mgmt 4800 syllabus - Summer 021.doc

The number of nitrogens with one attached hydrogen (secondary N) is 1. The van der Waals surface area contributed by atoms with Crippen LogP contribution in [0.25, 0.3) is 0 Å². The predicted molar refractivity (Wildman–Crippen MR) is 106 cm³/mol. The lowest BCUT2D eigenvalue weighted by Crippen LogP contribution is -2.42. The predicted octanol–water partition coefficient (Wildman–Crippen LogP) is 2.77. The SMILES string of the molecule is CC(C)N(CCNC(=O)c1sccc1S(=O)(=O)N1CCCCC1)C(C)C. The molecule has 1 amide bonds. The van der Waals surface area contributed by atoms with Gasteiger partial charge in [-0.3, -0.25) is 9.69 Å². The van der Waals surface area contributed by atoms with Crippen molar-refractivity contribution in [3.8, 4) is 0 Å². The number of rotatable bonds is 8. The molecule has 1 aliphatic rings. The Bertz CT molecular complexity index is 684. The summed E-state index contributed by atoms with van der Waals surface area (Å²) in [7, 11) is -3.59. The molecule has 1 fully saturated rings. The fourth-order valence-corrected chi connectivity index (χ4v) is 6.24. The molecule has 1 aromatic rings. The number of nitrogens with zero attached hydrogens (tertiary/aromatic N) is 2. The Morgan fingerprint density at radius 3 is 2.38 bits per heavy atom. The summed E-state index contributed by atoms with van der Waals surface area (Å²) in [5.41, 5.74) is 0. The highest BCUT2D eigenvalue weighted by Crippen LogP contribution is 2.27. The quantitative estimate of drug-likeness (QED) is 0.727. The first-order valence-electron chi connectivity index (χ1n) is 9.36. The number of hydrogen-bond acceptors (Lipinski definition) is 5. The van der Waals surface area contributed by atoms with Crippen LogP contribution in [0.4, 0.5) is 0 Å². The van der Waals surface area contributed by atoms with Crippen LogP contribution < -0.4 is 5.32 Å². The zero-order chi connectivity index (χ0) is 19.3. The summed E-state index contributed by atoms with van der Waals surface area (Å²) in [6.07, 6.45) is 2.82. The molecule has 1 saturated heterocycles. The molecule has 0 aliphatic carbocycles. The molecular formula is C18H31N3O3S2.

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  • 1. SELECTED TOPICS: INTRODUCTION TO SUPPLY CHAIN MANAGEMENT MGMT 4800 SYLLABUS SUMMER, 2002 Alternative Format/Disability Services: To obtain this document (or any other course documents) in alternative format, contact Gina Phillips, Disability Services Coordinator at 770-961-3719 or e-mail her at ginaphillips@mail.clayton.edu. Course Number: MGMT 4800 Course Title: Selected Topics: Introduction to Supply Chain Management (3-0-3) Prerequisites: Junior or Senior Status Professor: Dr. George H. Messer, Jr. Course Location: BHS-10 Meeting Times: M/W: 8:00 – 10:05 am Office: BHS-11-S Office Hours: M/W: 10:15 am – 12:00 am, 1:00 – 3:00 pm, and by appointment Phone: 770-961-3762 (Office) 770-961-3410 (Department Office) Home Page: http://business.clayton.edu/messer/ e-mail: georgemesser@mail.clayton.edu Required Text: Simchi-Levi, David, and Kaminsky, Philip, Designing and Managing the Supply Chain, Irwin McGraw –Hill (2000) Additional Resources: (1) Access to a notebook computer, which must be brought to class when specified by the instructor (2) A calculator, which should always be brought to class Computer Competencies Required: This course requires basic knowledge of computers. E-mail and on-line research will be utilized. ITP Choice Policy: Each CCSU student is required to have ready access throughout the semester to a notebook computer that meets faculty-approved hardware and software requirements for the student's academic program. See http://itpchoice.clayton.edu for full details of this policy. Student Policy Statement: Students must abide by policies in the University Catalog, Student Handbook, and, if applicable program handbook.